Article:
Cauchy's Hypothesis or Noll's theorem states that $\vec{t}(\vec{X},t;\partial \Omega) = \vec{t}(\vec{X},t;\vec{N})$ where $\vec{N}$ is the outward unity normal to the positively oriented surface $\partial \Omega$. This translates to words as the dependence of the surface interaction vector on the surface on which it acts is only through the normal $\vec{N}$. My question is what is the significance of the semicolon (;)? How does it differ from the comma (,) used to separated the function's first two arguments?


2 Answers 2


A semicolon is used to separate variables from parameters. Quite often, the terms variables and parameters are used interchangeably, but with a semicolon the meaning is that we are defining a function of the parameters that returns a function of the variables.

For example, if I write $f(x1,x2,\ldots;p1,p2,\ldots)$ then I mean that by supplying the parameters $(p1, p2,\ldots)$, I create a new function whose arguments are $(x1, x2,\ldots)$.

So the general syntax is $\operatorname{functionName}(\mathrm{variables};\mathrm{parameters})$.

In Noll's theorem it says that the function created by supplying $\partial \Omega$ is the same as that created by supplying $\vec{N}$. That's rather a nice way of saying that the function created only depends on $\vec{N}$.

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    $\begingroup$ I was still a little confused by the answer until I read mathsisfun.com/definitions/parameter.html $\endgroup$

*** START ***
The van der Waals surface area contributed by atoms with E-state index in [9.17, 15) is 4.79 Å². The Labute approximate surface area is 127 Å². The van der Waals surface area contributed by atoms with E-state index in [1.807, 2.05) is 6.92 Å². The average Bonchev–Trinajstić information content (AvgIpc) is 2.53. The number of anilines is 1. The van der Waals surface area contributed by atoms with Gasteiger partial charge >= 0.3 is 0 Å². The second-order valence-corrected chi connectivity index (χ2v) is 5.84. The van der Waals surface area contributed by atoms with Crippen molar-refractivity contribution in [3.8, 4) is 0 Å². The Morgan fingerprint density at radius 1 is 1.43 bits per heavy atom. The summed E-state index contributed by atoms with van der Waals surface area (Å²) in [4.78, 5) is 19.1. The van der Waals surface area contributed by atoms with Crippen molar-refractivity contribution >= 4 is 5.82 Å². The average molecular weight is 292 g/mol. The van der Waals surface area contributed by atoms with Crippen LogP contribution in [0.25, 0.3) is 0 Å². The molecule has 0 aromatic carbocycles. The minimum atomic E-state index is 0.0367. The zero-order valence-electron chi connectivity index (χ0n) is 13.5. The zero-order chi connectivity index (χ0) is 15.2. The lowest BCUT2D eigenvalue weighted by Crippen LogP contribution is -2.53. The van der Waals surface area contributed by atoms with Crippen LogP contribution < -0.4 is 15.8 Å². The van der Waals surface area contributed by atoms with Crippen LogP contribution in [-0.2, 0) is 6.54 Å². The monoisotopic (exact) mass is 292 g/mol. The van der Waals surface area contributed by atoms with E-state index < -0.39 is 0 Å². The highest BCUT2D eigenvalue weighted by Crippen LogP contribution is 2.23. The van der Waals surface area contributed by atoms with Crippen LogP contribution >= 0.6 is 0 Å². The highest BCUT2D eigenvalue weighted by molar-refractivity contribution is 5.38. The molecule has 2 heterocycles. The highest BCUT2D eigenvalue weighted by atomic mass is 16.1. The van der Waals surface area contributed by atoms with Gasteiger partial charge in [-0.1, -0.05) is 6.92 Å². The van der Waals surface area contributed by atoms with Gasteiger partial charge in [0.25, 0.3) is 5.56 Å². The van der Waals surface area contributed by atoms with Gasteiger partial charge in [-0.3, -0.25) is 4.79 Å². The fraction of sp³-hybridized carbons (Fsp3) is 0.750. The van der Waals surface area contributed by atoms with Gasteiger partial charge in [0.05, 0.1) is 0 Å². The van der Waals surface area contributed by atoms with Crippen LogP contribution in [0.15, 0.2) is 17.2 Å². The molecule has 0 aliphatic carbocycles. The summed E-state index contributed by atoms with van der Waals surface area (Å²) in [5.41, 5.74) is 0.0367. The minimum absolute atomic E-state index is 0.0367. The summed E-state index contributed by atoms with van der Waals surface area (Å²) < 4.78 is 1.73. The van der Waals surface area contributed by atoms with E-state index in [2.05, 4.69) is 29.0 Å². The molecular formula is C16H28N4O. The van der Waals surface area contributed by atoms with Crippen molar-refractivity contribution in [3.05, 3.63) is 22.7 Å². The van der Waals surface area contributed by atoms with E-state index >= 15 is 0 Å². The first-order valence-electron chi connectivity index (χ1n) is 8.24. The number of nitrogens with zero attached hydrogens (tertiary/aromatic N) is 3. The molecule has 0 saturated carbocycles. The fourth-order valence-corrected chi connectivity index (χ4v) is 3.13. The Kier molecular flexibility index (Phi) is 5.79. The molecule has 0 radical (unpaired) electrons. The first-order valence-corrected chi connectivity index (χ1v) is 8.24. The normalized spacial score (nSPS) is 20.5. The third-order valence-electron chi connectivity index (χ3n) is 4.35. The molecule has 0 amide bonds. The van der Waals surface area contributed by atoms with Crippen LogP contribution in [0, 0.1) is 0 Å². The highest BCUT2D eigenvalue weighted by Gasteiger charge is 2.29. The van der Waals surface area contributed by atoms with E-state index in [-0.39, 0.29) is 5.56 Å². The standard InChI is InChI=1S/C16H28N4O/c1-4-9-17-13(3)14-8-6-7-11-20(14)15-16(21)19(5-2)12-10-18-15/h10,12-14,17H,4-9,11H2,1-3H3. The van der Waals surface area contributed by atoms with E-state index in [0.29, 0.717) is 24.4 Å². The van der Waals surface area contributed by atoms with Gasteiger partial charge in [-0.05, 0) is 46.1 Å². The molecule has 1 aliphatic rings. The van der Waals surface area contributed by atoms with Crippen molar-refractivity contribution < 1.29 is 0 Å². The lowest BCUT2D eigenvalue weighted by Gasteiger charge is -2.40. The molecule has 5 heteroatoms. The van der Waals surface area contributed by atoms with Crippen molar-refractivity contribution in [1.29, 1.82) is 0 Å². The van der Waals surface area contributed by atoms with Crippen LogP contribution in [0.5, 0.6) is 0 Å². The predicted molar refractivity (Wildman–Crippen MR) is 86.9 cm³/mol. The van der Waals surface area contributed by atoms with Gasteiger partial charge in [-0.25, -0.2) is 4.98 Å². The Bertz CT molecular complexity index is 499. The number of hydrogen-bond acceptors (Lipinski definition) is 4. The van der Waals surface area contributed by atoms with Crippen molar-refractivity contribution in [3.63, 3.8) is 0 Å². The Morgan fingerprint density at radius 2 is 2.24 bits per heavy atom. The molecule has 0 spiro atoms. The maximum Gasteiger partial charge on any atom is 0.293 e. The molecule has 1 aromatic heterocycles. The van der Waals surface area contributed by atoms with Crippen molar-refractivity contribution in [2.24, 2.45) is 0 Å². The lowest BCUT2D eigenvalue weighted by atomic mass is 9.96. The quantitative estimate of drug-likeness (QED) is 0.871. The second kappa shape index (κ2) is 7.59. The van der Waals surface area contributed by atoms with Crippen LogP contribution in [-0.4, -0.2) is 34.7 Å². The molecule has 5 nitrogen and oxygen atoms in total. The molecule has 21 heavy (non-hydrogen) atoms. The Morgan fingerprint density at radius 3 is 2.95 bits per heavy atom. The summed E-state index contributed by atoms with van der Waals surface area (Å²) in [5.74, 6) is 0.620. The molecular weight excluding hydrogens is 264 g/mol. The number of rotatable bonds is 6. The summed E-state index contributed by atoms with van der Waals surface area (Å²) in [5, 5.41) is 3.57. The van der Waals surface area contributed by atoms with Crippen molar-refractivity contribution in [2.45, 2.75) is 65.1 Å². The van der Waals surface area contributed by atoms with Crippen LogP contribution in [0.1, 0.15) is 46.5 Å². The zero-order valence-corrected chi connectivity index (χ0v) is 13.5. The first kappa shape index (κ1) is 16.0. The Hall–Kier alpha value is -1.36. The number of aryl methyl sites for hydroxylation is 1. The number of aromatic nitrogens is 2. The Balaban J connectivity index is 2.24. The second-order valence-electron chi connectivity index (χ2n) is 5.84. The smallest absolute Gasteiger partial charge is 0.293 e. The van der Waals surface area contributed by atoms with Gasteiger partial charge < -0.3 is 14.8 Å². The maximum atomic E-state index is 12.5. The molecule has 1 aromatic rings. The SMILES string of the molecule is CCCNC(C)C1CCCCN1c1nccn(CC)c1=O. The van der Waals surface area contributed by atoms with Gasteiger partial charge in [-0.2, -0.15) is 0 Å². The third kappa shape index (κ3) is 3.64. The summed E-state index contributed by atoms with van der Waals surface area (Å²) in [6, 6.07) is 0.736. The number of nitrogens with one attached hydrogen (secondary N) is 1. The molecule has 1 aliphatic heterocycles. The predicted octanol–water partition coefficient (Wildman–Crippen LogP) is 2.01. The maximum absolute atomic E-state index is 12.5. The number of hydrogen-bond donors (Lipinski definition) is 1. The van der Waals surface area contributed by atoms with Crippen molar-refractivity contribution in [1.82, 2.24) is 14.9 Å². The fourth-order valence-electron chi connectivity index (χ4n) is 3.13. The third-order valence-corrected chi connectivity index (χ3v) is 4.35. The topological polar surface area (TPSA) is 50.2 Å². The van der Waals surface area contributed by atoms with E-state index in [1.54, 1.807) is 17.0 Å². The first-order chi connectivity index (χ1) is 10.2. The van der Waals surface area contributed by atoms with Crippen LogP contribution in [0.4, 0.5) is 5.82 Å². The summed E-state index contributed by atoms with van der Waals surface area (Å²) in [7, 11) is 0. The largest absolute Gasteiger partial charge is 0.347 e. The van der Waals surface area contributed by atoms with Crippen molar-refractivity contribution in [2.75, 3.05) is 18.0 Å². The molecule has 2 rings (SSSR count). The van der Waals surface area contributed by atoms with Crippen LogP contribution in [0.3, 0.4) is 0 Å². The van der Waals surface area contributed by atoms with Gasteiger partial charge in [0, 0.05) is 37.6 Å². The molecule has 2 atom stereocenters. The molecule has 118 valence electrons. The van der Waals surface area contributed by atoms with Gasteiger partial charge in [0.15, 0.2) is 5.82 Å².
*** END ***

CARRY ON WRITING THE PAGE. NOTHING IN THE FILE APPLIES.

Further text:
– Utensil
    Dec 3, 2017 at 11:37
  • $\begingroup$ In programming terms, parameter is a name for a variable in function definition. When using the function, you give arguments. I tend to think that the general syntax in math is funcname(variable parameters; fixed parameters). You need both to calculate the return value for the function, but the second set is usually fixed. $\endgroup$
    – Niko Fohr
    Dec 2, 2020 at 15:52
  • $\begingroup$ What you are describing sounds like what happens when you curry a function but I'm not sure that is how you meant it. $\endgroup$ Dec 7, 2023 at 2:43

There is no hard mathematical difference between the comma (,) and the semicolon(;).

The semicolon is used sometimes to optically separate some variable group. So the semicolon is not more than a reading aid.

The situation can be compared to the usage of different kind of parentheses, to make complex nestings more readable.


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